“You mean you take him. After all, you pull his sled, right?”

“Of course. But it’s so much fun seeing all these things. I mean … just look at that night sky.” Above them it stretched out speckled by countless stars. Rivers of light gleamed against the indigo expanse. Naluto danced on his back paws to reach for the purple and green ribbons. “Where does it go? In my dreams I can run fast enough to grab on and travel those heavenly trails. But I always wake before I reach the end.”

Adgomut did not lift her gaze to the heavens. Her glacier blue eyes studied the husky as he leaped and frolicked in the snow.

“Oh, I was born to run! Born to pull and race through this snow. I belong to this land.”

She flashed her teeth. “Tell me, Naluto, what does your heart desire?”

He paused. The plume of his tail drifting down to hang slack behind him. “I wish to run.”

“Where?” She glanced to the skies. “Along the Aurora’s river of lights?” Her eyes shifted to the to of Eagle Summit. “Or over the land with the snow beneath your paws?”

Silence filled the night air. Naluto lowered his head in thought. Foxes were rumored to be strange creatures, sometimes prone to trickery. But she had saved him, had she not? How bad could a creature be who had freed him from his slushy prison?

When he glanced back at her she sat with her tail coiled around her paws waiting patiently for his reply.

His paws. They weren’t cold. He looked down at them. The snow was pristine, perfect and unbroken where he had danced. He lifted a paw. The snow showed no sign of his presence.

No. No! He darted to the mounds of snow.

One. Two. Three. Four. Five. Six … Seven. All undisturbed. His jaw hung open. No puff of breath crystallized in the air. How could this be?

“Adgomut … I don’t … understand.”

She glided up beside him and exhaled a breath. There were no crystals in the night wind. A somber smile greeted him. “You will. The north wind has brought you to an important crossroad, Naluto. You have a choice. Choose wisely, trail-runner.” She raised her eyes to the ribbons of light. “You may run with your ancestors in the stars.”

The Aurora parted, the lead dog of Naluto’s team danced in the starry trail. Behind him the other dogs frolicked in the pastel heaven. They gazed down at him and smiled. Tongues lolled out of their mouths as they turned and raced into the ethereal pathway.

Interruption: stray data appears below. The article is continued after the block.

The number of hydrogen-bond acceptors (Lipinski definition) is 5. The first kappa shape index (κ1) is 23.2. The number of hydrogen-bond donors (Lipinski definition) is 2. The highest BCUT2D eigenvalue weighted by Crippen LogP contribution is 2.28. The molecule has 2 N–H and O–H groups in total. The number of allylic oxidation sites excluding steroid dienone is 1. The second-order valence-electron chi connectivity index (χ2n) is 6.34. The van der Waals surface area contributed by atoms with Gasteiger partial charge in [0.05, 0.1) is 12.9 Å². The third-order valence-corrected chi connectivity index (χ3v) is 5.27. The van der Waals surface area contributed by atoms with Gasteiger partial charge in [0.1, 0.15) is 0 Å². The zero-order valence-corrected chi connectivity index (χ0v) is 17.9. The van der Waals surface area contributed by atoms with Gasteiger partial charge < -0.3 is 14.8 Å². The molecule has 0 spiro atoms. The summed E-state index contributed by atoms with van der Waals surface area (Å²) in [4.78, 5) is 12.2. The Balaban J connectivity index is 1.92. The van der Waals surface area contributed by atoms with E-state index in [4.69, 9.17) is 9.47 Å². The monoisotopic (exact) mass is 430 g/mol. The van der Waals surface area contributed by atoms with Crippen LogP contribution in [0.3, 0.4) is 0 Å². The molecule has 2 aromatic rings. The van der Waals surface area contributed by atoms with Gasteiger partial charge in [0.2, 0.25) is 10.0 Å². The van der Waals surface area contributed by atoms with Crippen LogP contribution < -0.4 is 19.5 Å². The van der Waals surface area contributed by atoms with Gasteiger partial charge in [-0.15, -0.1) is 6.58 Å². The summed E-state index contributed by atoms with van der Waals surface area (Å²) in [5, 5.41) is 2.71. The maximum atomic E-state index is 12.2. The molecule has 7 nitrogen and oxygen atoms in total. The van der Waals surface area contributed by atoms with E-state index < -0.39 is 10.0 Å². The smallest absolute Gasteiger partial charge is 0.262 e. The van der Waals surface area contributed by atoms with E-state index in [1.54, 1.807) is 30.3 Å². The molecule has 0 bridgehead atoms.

The fox’s voice shattered the silence. “Or run forever along these earthly trails.”

Naluto stared at the white mounds. A tear trembled in his eye as he looked back into the rivers of light. He stepped toward where the team had gone. Where the lead dog went, he must follow. Even in … death.

He padded to one of the mounds and bowed his head to the entombed lead dog. If only they had known. If only someone had warned them of the dangerous storm coming over Eagle Summit. They would all still be alive.

A strange sound filled the air. A chirruping scream, shrill above the wind. He had heard that before … before the avalanche.

He turned to find Adgomut with her open muzzle to the sky.


She bowed briefly. “The choice is yours. What trail does your heart crave? Heaven or earth?”

The stars shimmered, wreathed in the currents of light. Naluto’s heart lifted to the heavens yearning to run in the eternal race with his ancestors. He reached a paw up toward the light.

A chorus of barking echoed through the pass. He snapped his head up to Eagle Summit. Loose snow balls rolled down leaving behind telltale promises. His eyes turned to the team buried in the snow where no one would ever find them. A team who had served their musher to their very last breath. A team he had served to his last breath.

Never again!

Naluto threw his head back to the sky. His howl echoed off the peaks of the pass and shook loose the snow pack into a rumbling cascade.

“Whoa! Halt!” resounded the musher’s alarmed cry. “Haw, that’s it, Minnow. We’ll have to go another way.”

Adgomut circled around Naluto and in a swirl of snow … they vanished.

Take care to listen when the wind howls through a wintry pass.

Jennie Brass is New England soul cast into the landlocked upper Midwest. Removed from her birthplace near the ocean, she used her daydreams to escape the field of endless grains. Out of every walk a journey into another world began with marvelous creations populating them. She often chooses voices that some consider aren’t voices at all–those of animals. She helped her brother set up his sled dog teams for Minnesota races in the winter. Currently she lives with three border collies who manager her life for her. She can be found occasionally yammering on her site https://www.facebook.com/BrassQuill